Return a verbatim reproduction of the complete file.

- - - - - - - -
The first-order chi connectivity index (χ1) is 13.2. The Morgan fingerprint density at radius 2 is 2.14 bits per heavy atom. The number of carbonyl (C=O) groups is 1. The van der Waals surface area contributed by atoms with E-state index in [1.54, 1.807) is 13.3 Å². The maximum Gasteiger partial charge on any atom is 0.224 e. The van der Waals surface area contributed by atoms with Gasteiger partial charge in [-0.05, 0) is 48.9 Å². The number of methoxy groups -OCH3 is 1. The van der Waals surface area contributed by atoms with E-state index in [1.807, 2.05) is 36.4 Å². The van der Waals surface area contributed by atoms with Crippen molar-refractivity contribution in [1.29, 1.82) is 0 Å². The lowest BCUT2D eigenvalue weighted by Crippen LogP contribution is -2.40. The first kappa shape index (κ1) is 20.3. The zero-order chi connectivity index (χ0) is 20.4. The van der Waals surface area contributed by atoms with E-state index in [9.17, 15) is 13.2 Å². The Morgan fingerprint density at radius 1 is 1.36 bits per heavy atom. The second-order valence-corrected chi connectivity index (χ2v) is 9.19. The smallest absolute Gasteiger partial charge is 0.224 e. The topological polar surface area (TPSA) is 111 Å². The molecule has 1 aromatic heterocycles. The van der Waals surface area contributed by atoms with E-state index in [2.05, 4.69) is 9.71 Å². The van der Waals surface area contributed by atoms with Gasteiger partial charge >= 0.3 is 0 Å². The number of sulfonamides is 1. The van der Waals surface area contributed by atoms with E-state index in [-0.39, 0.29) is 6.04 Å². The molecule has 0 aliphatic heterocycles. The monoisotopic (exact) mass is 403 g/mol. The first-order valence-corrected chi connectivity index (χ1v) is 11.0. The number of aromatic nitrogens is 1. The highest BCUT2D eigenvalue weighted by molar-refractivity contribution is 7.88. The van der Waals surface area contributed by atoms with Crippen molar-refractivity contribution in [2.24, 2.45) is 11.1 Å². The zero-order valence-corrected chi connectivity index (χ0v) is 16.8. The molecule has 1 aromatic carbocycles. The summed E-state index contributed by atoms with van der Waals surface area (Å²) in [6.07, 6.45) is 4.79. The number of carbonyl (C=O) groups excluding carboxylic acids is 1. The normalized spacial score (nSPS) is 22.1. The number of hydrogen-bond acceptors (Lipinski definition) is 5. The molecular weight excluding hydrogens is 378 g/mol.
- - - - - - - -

The first-order chi connectivity index (χ1) is 13.2. The Morgan fingerprint density at radius 2 is 2.14 bits per heavy atom. The number of carbonyl (C=O) groups is 1. The van der Waals surface area contributed by atoms with E-state index in [1.54, 1.807) is 13.3 Å². The maximum Gasteiger partial charge on any atom is 0.224 e. The van der Waals surface area contributed by atoms with Gasteiger partial charge in [-0.05, 0) is 48.9 Å². The number of methoxy groups -OCH3 is 1. The van der Waals surface area contributed by atoms with E-state index in [1.807, 2.05) is 36.4 Å². The van der Waals surface area contributed by atoms with Crippen molar-refractivity contribution in [1.29, 1.82) is 0 Å². The lowest BCUT2D eigenvalue weighted by Crippen LogP contribution is -2.40. The first kappa shape index (κ1) is 20.3. The zero-order chi connectivity index (χ0) is 20.4. The van der Waals surface area contributed by atoms with E-state index in [9.17, 15) is 13.2 Å². The Morgan fingerprint density at radius 1 is 1.36 bits per heavy atom. The second-order valence-corrected chi connectivity index (χ2v) is 9.19. The smallest absolute Gasteiger partial charge is 0.224 e. The topological polar surface area (TPSA) is 111 Å². The molecule has 1 aromatic heterocycles. The van der Waals surface area contributed by atoms with E-state index in [2.05, 4.69) is 9.71 Å². The van der Waals surface area contributed by atoms with Gasteiger partial charge >= 0.3 is 0 Å². The number of sulfonamides is 1. The van der Waals surface area contributed by atoms with E-state index in [-0.39, 0.29) is 6.04 Å². The molecule has 0 aliphatic heterocycles. The monoisotopic (exact) mass is 403 g/mol. The first-order valence-corrected chi connectivity index (χ1v) is 11.0. The number of aromatic nitrogens is 1. The highest BCUT2D eigenvalue weighted by molar-refractivity contribution is 7.88. The van der Waals surface area contributed by atoms with Crippen molar-refractivity contribution in [2.24, 2.45) is 11.1 Å². The zero-order valence-corrected chi connectivity index (χ0v) is 16.8. The molecule has 1 aromatic carbocycles. The summed E-state index contributed by atoms with van der Waals surface area (Å²) in [6.07, 6.45) is 4.79. The number of carbonyl (C=O) groups excluding carboxylic acids is 1. The normalized spacial score (nSPS) is 22.1. The number of hydrogen-bond acceptors (Lipinski definition) is 5. The molecular weight excluding hydrogens is 378 g/mol.